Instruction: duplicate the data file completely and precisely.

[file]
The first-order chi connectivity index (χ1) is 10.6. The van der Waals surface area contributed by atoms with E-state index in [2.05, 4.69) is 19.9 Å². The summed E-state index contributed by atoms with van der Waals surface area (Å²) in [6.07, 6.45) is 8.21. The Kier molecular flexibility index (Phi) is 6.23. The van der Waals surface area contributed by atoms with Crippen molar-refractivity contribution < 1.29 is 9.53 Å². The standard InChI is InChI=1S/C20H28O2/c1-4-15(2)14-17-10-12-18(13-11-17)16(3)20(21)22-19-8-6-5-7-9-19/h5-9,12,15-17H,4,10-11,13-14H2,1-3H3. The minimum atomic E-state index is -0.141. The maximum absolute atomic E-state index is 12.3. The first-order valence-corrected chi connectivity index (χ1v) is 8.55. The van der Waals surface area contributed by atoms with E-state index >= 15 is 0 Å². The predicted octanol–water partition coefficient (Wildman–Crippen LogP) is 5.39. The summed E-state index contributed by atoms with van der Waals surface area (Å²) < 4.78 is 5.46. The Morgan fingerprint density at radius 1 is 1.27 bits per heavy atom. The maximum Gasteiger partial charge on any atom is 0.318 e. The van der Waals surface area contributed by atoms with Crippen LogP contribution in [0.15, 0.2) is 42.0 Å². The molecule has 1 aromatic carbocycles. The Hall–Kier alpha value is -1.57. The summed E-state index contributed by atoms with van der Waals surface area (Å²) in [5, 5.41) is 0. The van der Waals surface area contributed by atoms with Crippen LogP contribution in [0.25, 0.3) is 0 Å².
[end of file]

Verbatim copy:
The first-order chi connectivity index (χ1) is 10.6. The van der Waals surface area contributed by atoms with E-state index in [2.05, 4.69) is 19.9 Å². The summed E-state index contributed by atoms with van der Waals surface area (Å²) in [6.07, 6.45) is 8.21. The Kier molecular flexibility index (Phi) is 6.23. The van der Waals surface area contributed by atoms with Crippen molar-refractivity contribution < 1.29 is 9.53 Å². The standard InChI is InChI=1S/C20H28O2/c1-4-15(2)14-17-10-12-18(13-11-17)16(3)20(21)22-19-8-6-5-7-9-19/h5-9,12,15-17H,4,10-11,13-14H2,1-3H3. The minimum atomic E-state index is -0.141. The maximum absolute atomic E-state index is 12.3. The first-order valence-corrected chi connectivity index (χ1v) is 8.55. The van der Waals surface area contributed by atoms with E-state index >= 15 is 0 Å². The predicted octanol–water partition coefficient (Wildman–Crippen LogP) is 5.39. The summed E-state index contributed by atoms with van der Waals surface area (Å²) < 4.78 is 5.46. The Morgan fingerprint density at radius 1 is 1.27 bits per heavy atom. The maximum Gasteiger partial charge on any atom is 0.318 e. The van der Waals surface area contributed by atoms with Crippen LogP contribution in [0.15, 0.2) is 42.0 Å². The molecule has 1 aromatic carbocycles. The Hall–Kier alpha value is -1.57. The summed E-state index contributed by atoms with van der Waals surface area (Å²) in [5, 5.41) is 0. The van der Waals surface area contributed by atoms with Crippen LogP contribution in [0.25, 0.3) is 0 Å².